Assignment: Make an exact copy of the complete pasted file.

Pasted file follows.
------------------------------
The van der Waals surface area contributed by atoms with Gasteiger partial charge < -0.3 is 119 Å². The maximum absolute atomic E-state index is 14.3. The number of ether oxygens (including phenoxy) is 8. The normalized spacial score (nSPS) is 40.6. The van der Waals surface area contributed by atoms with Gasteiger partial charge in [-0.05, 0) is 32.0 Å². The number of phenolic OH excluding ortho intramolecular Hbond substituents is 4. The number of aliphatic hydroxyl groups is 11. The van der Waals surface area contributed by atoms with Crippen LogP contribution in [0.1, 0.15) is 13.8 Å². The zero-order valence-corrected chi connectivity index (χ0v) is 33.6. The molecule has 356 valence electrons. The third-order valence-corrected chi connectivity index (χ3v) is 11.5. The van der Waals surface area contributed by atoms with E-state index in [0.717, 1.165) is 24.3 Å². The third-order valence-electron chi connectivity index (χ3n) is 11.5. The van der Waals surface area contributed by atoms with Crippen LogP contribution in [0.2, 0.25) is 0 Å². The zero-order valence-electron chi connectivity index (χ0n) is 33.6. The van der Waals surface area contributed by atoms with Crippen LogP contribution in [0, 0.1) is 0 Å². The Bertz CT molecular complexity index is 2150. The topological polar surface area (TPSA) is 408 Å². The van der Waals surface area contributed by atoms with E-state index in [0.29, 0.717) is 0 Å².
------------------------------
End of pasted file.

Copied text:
The van der Waals surface area contributed by atoms with Gasteiger partial charge < -0.3 is 119 Å². The maximum absolute atomic E-state index is 14.3. The number of ether oxygens (including phenoxy) is 8. The normalized spacial score (nSPS) is 40.6. The van der Waals surface area contributed by atoms with Gasteiger partial charge in [-0.05, 0) is 32.0 Å². The number of phenolic OH excluding ortho intramolecular Hbond substituents is 4. The number of aliphatic hydroxyl groups is 11. The van der Waals surface area contributed by atoms with Crippen LogP contribution in [0.1, 0.15) is 13.8 Å². The zero-order valence-corrected chi connectivity index (χ0v) is 33.6. The molecule has 356 valence electrons. The third-order valence-corrected chi connectivity index (χ3v) is 11.5. The van der Waals surface area contributed by atoms with E-state index in [0.717, 1.165) is 24.3 Å². The third-order valence-electron chi connectivity index (χ3n) is 11.5. The van der Waals surface area contributed by atoms with Crippen LogP contribution in [0.2, 0.25) is 0 Å². The zero-order valence-electron chi connectivity index (χ0n) is 33.6. The van der Waals surface area contributed by atoms with Crippen LogP contribution in [0, 0.1) is 0 Å². The Bertz CT molecular complexity index is 2150. The topological polar surface area (TPSA) is 408 Å². The van der Waals surface area contributed by atoms with E-state index in [0.29, 0.717) is 0 Å².